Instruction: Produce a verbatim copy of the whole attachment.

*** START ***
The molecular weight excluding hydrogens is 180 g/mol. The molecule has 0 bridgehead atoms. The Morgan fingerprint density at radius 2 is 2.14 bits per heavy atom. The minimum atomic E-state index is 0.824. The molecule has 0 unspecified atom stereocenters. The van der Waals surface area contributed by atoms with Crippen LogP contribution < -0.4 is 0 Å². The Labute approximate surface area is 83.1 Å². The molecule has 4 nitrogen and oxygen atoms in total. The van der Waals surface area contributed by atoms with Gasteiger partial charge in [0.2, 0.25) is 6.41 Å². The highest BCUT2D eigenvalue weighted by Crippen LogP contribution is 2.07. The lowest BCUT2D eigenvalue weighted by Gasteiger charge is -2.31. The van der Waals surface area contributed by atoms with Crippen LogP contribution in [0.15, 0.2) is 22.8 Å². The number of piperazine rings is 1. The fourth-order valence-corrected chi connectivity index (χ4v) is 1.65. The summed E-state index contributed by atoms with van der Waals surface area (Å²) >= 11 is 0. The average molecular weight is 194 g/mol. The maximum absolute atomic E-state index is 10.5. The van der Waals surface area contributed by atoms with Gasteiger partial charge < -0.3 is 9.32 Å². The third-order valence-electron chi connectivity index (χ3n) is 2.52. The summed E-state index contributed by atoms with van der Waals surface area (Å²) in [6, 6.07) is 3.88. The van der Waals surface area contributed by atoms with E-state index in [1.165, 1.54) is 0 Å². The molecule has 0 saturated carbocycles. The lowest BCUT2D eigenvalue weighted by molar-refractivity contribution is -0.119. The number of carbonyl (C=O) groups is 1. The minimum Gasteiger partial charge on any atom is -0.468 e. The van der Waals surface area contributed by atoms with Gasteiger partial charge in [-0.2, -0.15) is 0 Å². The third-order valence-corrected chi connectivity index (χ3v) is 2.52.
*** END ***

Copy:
The molecular weight excluding hydrogens is 180 g/mol. The molecule has 0 bridgehead atoms. The Morgan fingerprint density at radius 2 is 2.14 bits per heavy atom. The minimum atomic E-state index is 0.824. The molecule has 0 unspecified atom stereocenters. The van der Waals surface area contributed by atoms with Crippen LogP contribution < -0.4 is 0 Å². The Labute approximate surface area is 83.1 Å². The molecule has 4 nitrogen and oxygen atoms in total. The van der Waals surface area contributed by atoms with Gasteiger partial charge in [0.2, 0.25) is 6.41 Å². The highest BCUT2D eigenvalue weighted by Crippen LogP contribution is 2.07. The lowest BCUT2D eigenvalue weighted by Gasteiger charge is -2.31. The van der Waals surface area contributed by atoms with Crippen LogP contribution in [0.15, 0.2) is 22.8 Å². The number of piperazine rings is 1. The fourth-order valence-corrected chi connectivity index (χ4v) is 1.65. The summed E-state index contributed by atoms with van der Waals surface area (Å²) >= 11 is 0. The average molecular weight is 194 g/mol. The maximum absolute atomic E-state index is 10.5. The van der Waals surface area contributed by atoms with Gasteiger partial charge < -0.3 is 9.32 Å². The third-order valence-electron chi connectivity index (χ3n) is 2.52. The summed E-state index contributed by atoms with van der Waals surface area (Å²) in [6, 6.07) is 3.88. The van der Waals surface area contributed by atoms with E-state index in [1.165, 1.54) is 0 Å². The molecule has 0 saturated carbocycles. The lowest BCUT2D eigenvalue weighted by molar-refractivity contribution is -0.119. The number of carbonyl (C=O) groups is 1. The minimum Gasteiger partial charge on any atom is -0.468 e. The van der Waals surface area contributed by atoms with Gasteiger partial charge in [-0.2, -0.15) is 0 Å². The third-order valence-corrected chi connectivity index (χ3v) is 2.52.